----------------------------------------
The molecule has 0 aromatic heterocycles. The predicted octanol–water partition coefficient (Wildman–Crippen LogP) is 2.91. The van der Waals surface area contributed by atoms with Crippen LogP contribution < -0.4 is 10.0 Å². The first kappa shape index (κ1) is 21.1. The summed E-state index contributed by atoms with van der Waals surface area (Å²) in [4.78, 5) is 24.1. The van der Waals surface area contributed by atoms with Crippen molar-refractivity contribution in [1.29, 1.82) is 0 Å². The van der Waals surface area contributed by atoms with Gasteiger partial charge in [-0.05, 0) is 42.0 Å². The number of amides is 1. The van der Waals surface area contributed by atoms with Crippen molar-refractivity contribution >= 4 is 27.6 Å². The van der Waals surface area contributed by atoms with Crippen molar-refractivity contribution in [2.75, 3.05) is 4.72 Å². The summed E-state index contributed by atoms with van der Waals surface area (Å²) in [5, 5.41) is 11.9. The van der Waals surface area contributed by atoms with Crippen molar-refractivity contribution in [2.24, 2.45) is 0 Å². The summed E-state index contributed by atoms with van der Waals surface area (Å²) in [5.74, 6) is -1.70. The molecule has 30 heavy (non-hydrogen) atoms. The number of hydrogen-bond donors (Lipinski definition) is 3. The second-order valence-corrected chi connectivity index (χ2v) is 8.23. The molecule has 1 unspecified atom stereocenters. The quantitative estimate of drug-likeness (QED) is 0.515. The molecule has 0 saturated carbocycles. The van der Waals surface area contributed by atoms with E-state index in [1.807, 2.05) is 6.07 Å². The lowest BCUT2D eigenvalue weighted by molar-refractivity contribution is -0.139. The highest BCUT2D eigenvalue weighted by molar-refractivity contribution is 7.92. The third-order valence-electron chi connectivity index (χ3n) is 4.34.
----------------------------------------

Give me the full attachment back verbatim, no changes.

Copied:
The molecule has 0 aromatic heterocycles. The predicted octanol–water partition coefficient (Wildman–Crippen LogP) is 2.91. The van der Waals surface area contributed by atoms with Crippen LogP contribution < -0.4 is 10.0 Å². The first kappa shape index (κ1) is 21.1. The summed E-state index contributed by atoms with van der Waals surface area (Å²) in [4.78, 5) is 24.1. The van der Waals surface area contributed by atoms with Crippen molar-refractivity contribution in [1.29, 1.82) is 0 Å². The van der Waals surface area contributed by atoms with Gasteiger partial charge in [-0.05, 0) is 42.0 Å². The number of amides is 1. The van der Waals surface area contributed by atoms with Crippen molar-refractivity contribution >= 4 is 27.6 Å². The van der Waals surface area contributed by atoms with Crippen molar-refractivity contribution in [2.75, 3.05) is 4.72 Å². The summed E-state index contributed by atoms with van der Waals surface area (Å²) in [5, 5.41) is 11.9. The van der Waals surface area contributed by atoms with Crippen molar-refractivity contribution in [2.24, 2.45) is 0 Å². The summed E-state index contributed by atoms with van der Waals surface area (Å²) in [5.74, 6) is -1.70. The molecule has 30 heavy (non-hydrogen) atoms. The number of hydrogen-bond donors (Lipinski definition) is 3. The second-order valence-corrected chi connectivity index (χ2v) is 8.23. The molecule has 1 unspecified atom stereocenters. The quantitative estimate of drug-likeness (QED) is 0.515. The molecule has 0 saturated carbocycles. The van der Waals surface area contributed by atoms with E-state index in [1.807, 2.05) is 6.07 Å². The lowest BCUT2D eigenvalue weighted by molar-refractivity contribution is -0.139. The highest BCUT2D eigenvalue weighted by molar-refractivity contribution is 7.92. The third-order valence-electron chi connectivity index (χ3n) is 4.34.